I hope that the family in the main story manage to break away from EA and if I can offer any hope at all it is that I am a software developer myself and I am now working for the most fantastic company whose main goal seems to be to have happy employees rather than worrying about pushing everyone to generate the maximum amount of profits. It is only a small company which may be the reason for the difference but there are good employers out there and taking the risk to find one is well worth it in the end.
 
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  #3  
Old 11-12-2004, 11:36 AM
Reza
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Default Re: You Think Your Job Has Long Hours? Read This

It is really amazing how naÔve people can beÖ

Let me give you another view of the same story: I have been working in the videogame industry for over ten years and have been an EA employee since 2002. Here is a reality check: in the videogame industry, long hours come with the job. Itís a highly competitive market, so if you canít take it, stop pissing about and move on.

I actually consider EA to be one of the best companies to work for. They treat their people better than most game publishers, offer great benefits and a high-quality working environment.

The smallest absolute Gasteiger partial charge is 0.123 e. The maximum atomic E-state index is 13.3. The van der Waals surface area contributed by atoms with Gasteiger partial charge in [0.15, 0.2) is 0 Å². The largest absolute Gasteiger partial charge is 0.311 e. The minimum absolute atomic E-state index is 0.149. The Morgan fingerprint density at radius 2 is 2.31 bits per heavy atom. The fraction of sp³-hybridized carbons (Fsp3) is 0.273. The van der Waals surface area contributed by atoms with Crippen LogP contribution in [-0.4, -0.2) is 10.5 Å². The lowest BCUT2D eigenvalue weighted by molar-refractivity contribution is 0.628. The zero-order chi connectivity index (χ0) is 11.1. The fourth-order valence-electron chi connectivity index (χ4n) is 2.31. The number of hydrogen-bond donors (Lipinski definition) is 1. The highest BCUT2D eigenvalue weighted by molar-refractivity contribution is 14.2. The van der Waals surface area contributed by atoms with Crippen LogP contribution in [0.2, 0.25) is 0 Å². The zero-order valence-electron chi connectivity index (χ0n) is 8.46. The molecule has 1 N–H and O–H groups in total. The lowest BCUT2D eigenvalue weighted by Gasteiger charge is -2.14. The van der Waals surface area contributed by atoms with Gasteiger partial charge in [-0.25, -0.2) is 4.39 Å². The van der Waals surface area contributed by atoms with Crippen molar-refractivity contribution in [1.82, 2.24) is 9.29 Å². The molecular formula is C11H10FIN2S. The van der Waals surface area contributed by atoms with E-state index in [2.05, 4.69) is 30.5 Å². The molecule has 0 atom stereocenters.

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  #4  
Old 11-12-2004, 12:05 PM
Phoenix
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Default Re: You Think Your Job Has Long Hours? Read This

Quote:
Originally Posted by Reza
It is really amazing how naÔve people can beÖ

Let me give you another view of the same story: I have been working in the videogame industry for over ten years and have been an EA employee since 2002. Here is a reality check: in the videogame industry, long hours come with the job. Itís a highly competitive market, so if you canít take it, stop pissing about and move on.

I actually consider EA to be one of the best companies to work for. They treat their people better than most game publishers, offer great benefits and a high-quality working environment.
Your perspective is 180 degrees different from the one who wrote that commentary, which is perplexing to me.

If what she wrote is honestly true, then it's reasons like this that just add to why I never want to work for anyone else ever again. But trust me, I have enough of my own.